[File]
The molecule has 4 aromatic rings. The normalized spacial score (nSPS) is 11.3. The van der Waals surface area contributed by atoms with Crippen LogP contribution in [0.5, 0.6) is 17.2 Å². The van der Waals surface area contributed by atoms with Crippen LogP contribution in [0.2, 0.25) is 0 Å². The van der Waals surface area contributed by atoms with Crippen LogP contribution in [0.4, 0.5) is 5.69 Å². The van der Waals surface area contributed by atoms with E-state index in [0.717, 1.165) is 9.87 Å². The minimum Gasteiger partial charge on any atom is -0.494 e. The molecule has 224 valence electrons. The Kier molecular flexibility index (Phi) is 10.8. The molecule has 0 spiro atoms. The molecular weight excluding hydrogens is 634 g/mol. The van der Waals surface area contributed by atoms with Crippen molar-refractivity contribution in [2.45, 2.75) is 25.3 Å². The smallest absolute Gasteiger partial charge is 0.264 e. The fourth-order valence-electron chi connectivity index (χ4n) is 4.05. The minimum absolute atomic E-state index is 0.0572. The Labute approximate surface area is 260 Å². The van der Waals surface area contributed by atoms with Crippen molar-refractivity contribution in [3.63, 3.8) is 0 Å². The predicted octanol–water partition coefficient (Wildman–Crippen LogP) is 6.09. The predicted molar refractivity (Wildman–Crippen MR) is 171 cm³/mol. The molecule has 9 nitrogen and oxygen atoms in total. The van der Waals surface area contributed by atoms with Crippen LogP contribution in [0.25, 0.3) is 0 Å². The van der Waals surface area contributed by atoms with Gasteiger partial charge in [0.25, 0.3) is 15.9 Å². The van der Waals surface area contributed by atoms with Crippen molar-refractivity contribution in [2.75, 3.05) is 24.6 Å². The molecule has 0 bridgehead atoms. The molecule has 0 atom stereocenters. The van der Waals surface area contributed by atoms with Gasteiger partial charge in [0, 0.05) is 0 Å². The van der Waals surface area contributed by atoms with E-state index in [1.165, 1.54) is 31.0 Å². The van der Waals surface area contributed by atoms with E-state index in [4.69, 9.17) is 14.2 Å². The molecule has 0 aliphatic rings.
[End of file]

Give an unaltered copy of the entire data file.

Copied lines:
The molecule has 4 aromatic rings. The normalized spacial score (nSPS) is 11.3. The van der Waals surface area contributed by atoms with Crippen LogP contribution in [0.5, 0.6) is 17.2 Å². The van der Waals surface area contributed by atoms with Crippen LogP contribution in [0.2, 0.25) is 0 Å². The van der Waals surface area contributed by atoms with Crippen LogP contribution in [0.4, 0.5) is 5.69 Å². The van der Waals surface area contributed by atoms with E-state index in [0.717, 1.165) is 9.87 Å². The minimum Gasteiger partial charge on any atom is -0.494 e. The molecule has 224 valence electrons. The Kier molecular flexibility index (Phi) is 10.8. The molecule has 0 spiro atoms. The molecular weight excluding hydrogens is 634 g/mol. The van der Waals surface area contributed by atoms with Crippen molar-refractivity contribution in [2.45, 2.75) is 25.3 Å². The smallest absolute Gasteiger partial charge is 0.264 e. The fourth-order valence-electron chi connectivity index (χ4n) is 4.05. The minimum absolute atomic E-state index is 0.0572. The Labute approximate surface area is 260 Å². The van der Waals surface area contributed by atoms with Crippen molar-refractivity contribution in [3.63, 3.8) is 0 Å². The predicted octanol–water partition coefficient (Wildman–Crippen LogP) is 6.09. The predicted molar refractivity (Wildman–Crippen MR) is 171 cm³/mol. The molecule has 9 nitrogen and oxygen atoms in total. The van der Waals surface area contributed by atoms with Crippen LogP contribution in [0.25, 0.3) is 0 Å². The van der Waals surface area contributed by atoms with Gasteiger partial charge in [0.25, 0.3) is 15.9 Å². The van der Waals surface area contributed by atoms with Crippen molar-refractivity contribution in [2.75, 3.05) is 24.6 Å². The molecule has 0 bridgehead atoms. The molecule has 0 atom stereocenters. The van der Waals surface area contributed by atoms with Gasteiger partial charge in [0, 0.05) is 0 Å². The van der Waals surface area contributed by atoms with E-state index in [1.165, 1.54) is 31.0 Å². The van der Waals surface area contributed by atoms with E-state index in [4.69, 9.17) is 14.2 Å². The molecule has 0 aliphatic rings.